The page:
FTC Settles Charges Against CompUSA

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Under the terms of two separate consent agreements, the Federal Trade Commission has settled charges against CompUSA.

This also includes the officers of computer peripherals manufacturer Q.P.S. Inc., whose products were marketed and sold by CompUSA, for allegedly failing to pay, in a timely manner, thousands of rebates for products sold under the CompUSA and QPS brands. Under the terms of the settlement with the superstore, CompUSA will pay consumers who purchased QPS products at CompUSA their due or past-due rebates, which ranged from $15 to $100 each.

This is the first time the FTC has charged a nationwide retailer over its rebate advertising practices, including its advertising of manufacturer mail-in rebates. The administrative consent agreements announced today settle all charges against CompUSA and QPS’s principals Priti Sharma and Rajeev Sharma.

“When it comes to rebates, retailers must deliver on their promises,” said Lydia Parnes, Acting Director of the FTC’s Bureau of Consumer Protection. “The message to retailers is clear – the FTC is on the beat and will take action if you advertise manufacturers’ rebates when you know they aren’t honoring their promises.”

In its complaint against the superstore, the FTC alleges that CompUSA engaged in deceptive and unfair practices relating to rebate offers made for both its own branded products, as well as QPS products that it marketed and sold. Specifically, according to the FTC, CompUSA was involved with the creation of the rebate program for QPS-funded mail-in rebates for products sold at CompUSA. The complaint also alleges that in marketing QPS’s rebates, it falsely represented that QPS-funded rebate checks would be mailed to buyers of QPS products within six to eight weeks, or within a reasonable period of time. Between September and December 2001, however, many consumers experienced delays of between one and six months before receiving their rebates, and some never received the promised rebates at all. Similarly, between January and July 2002, many consumers experienced delays and thousands never received their rebates from QPS. Despite knowing about these problems, the FTC contends, CompUSA continually advertised QPS’s rebates until shortly before the company filed for bankruptcy in August 2002.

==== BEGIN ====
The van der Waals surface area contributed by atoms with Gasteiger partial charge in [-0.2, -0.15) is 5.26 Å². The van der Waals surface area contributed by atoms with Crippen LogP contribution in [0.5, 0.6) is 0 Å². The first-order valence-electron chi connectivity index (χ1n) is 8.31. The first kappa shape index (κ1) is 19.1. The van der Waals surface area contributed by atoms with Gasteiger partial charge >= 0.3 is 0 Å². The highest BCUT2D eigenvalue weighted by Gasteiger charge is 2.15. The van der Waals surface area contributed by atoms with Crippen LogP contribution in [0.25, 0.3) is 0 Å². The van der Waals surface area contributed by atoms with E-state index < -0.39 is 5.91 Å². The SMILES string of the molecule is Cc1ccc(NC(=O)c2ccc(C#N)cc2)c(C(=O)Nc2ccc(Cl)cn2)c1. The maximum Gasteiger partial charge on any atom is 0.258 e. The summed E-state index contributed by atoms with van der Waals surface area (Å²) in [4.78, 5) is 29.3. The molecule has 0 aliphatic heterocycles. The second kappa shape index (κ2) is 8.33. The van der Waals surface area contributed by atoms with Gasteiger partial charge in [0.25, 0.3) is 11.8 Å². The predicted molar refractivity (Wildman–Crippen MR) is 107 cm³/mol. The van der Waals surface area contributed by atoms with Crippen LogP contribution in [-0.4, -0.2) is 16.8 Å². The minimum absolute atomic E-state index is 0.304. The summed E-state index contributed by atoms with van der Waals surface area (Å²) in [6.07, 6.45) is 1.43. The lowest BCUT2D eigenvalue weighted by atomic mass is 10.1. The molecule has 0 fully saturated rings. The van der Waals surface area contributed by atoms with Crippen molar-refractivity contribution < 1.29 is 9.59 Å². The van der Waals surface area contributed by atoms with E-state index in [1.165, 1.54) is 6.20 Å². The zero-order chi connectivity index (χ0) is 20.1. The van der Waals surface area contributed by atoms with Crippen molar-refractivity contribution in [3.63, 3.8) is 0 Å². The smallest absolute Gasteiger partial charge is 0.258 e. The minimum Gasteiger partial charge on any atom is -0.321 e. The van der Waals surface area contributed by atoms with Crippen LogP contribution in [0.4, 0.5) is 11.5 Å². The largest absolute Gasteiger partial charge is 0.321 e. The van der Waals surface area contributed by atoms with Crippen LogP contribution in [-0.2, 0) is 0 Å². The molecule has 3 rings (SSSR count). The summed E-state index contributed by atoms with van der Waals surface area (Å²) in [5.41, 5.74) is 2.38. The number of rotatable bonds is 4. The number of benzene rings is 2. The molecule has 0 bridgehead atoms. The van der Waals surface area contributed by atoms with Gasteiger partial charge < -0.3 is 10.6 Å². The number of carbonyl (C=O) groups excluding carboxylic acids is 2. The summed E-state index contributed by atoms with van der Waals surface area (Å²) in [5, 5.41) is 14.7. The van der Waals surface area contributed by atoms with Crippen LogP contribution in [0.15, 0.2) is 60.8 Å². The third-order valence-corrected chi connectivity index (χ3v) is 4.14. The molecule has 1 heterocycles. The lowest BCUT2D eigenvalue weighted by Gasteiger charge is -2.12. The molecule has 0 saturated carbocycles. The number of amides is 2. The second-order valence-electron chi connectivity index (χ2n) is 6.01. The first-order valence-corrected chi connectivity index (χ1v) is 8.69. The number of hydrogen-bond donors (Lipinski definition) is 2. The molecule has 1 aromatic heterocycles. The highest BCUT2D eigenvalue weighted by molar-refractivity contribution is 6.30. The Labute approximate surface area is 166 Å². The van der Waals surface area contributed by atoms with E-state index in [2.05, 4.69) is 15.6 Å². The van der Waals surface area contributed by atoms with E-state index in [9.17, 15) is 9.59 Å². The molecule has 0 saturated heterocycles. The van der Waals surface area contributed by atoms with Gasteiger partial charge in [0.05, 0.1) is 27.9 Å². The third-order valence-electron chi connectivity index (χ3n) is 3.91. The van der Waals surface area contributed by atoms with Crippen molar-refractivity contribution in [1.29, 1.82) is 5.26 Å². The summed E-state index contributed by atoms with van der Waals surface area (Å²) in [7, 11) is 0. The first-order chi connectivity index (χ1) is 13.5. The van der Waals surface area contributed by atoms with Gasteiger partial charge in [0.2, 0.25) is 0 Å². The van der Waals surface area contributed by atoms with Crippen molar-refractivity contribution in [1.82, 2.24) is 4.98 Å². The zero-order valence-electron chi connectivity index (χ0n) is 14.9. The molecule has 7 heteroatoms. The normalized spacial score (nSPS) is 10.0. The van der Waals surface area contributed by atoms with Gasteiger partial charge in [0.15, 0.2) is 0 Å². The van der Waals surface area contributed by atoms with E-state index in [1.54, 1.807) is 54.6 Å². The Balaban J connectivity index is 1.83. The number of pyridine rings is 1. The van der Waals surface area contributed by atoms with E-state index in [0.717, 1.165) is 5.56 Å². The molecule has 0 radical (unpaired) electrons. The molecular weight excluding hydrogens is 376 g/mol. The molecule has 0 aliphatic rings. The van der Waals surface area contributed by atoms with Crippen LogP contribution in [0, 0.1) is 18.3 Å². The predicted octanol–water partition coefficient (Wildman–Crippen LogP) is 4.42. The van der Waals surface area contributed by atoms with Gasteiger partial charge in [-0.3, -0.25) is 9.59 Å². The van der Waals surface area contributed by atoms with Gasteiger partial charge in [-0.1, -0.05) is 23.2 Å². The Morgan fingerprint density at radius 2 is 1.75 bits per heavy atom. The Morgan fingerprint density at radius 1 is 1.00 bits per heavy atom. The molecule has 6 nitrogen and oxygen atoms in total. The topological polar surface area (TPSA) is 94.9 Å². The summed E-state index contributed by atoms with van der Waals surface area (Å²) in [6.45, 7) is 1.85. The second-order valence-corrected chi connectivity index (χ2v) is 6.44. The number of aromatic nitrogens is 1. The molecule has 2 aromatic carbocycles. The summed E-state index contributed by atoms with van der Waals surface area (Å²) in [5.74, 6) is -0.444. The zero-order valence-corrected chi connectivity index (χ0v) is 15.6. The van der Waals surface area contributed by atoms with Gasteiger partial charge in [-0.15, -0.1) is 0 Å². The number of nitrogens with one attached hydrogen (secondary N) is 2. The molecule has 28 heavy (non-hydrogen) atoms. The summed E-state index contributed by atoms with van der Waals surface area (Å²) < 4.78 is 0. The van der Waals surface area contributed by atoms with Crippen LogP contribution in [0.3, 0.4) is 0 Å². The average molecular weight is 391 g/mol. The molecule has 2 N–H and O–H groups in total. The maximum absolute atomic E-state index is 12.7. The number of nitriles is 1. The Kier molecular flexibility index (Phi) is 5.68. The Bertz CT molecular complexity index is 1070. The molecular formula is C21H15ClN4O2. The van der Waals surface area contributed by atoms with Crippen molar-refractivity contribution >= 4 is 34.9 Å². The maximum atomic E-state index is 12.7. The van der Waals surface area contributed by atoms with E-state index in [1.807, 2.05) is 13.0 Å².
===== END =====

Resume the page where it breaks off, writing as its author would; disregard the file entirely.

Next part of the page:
With regard to marketing CompUSA’s own branded products, the FTC’s complaint alleges that CompUSA promised that it would deliver its rebates, ranging from $3 to $100 in value, within six to eight weeks, or within a reasonable period of time. Between September 2001 and June 2002, however, many consumers experienced delays ranging from a week to more than three months before getting their money. Finally, the complaint against CompUSA alleges that in many cases, after receiving valid rebate requests for CompUSA-branded products, the company unfairly unilaterally extended the time period in which it would deliver the rebates, without consumers agreeing to the time extension.

The complaint against QPS principals Priti and Rajeev Sharma also challenges their rebate-related conduct as deceptive and unfair. The company is now in bankruptcy and is not currently operating.

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FTC Settles Charges Against CompUSA
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